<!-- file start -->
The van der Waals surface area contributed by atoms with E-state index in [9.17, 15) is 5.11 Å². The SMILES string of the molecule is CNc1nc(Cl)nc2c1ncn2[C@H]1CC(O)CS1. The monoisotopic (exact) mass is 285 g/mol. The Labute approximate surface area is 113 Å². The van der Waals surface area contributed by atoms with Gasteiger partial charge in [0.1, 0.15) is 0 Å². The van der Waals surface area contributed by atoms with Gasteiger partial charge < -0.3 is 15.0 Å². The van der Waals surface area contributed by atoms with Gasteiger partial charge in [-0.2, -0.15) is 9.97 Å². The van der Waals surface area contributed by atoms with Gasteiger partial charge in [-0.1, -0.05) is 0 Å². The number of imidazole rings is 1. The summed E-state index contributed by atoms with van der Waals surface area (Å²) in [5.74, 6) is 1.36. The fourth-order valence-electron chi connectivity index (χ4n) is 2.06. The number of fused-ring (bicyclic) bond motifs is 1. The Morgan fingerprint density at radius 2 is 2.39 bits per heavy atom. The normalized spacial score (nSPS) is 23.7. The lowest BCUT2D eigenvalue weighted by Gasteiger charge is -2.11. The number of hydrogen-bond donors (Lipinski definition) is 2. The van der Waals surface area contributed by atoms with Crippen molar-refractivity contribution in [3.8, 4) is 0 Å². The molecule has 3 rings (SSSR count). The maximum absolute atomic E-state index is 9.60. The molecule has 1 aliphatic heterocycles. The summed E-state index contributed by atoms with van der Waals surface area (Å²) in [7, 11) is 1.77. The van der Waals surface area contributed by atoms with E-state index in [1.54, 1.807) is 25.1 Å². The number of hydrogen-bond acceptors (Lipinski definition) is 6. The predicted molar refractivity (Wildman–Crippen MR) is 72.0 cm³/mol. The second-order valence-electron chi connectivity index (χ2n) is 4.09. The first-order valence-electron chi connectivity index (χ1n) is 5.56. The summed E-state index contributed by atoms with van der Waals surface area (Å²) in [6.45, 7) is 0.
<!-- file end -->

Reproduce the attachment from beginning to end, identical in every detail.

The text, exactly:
The van der Waals surface area contributed by atoms with E-state index in [9.17, 15) is 5.11 Å². The SMILES string of the molecule is CNc1nc(Cl)nc2c1ncn2[C@H]1CC(O)CS1. The monoisotopic (exact) mass is 285 g/mol. The Labute approximate surface area is 113 Å². The van der Waals surface area contributed by atoms with Gasteiger partial charge in [0.1, 0.15) is 0 Å². The van der Waals surface area contributed by atoms with Gasteiger partial charge < -0.3 is 15.0 Å². The van der Waals surface area contributed by atoms with Gasteiger partial charge in [-0.2, -0.15) is 9.97 Å². The van der Waals surface area contributed by atoms with Gasteiger partial charge in [-0.1, -0.05) is 0 Å². The number of imidazole rings is 1. The summed E-state index contributed by atoms with van der Waals surface area (Å²) in [5.74, 6) is 1.36. The fourth-order valence-electron chi connectivity index (χ4n) is 2.06. The number of fused-ring (bicyclic) bond motifs is 1. The Morgan fingerprint density at radius 2 is 2.39 bits per heavy atom. The normalized spacial score (nSPS) is 23.7. The lowest BCUT2D eigenvalue weighted by Gasteiger charge is -2.11. The number of hydrogen-bond donors (Lipinski definition) is 2. The van der Waals surface area contributed by atoms with Crippen molar-refractivity contribution in [3.8, 4) is 0 Å². The molecule has 3 rings (SSSR count). The maximum absolute atomic E-state index is 9.60. The molecule has 1 aliphatic heterocycles. The summed E-state index contributed by atoms with van der Waals surface area (Å²) in [7, 11) is 1.77. The van der Waals surface area contributed by atoms with E-state index in [1.54, 1.807) is 25.1 Å². The number of hydrogen-bond acceptors (Lipinski definition) is 6. The predicted molar refractivity (Wildman–Crippen MR) is 72.0 cm³/mol. The second-order valence-electron chi connectivity index (χ2n) is 4.09. The first-order valence-electron chi connectivity index (χ1n) is 5.56. The summed E-state index contributed by atoms with van der Waals surface area (Å²) in [6.45, 7) is 0.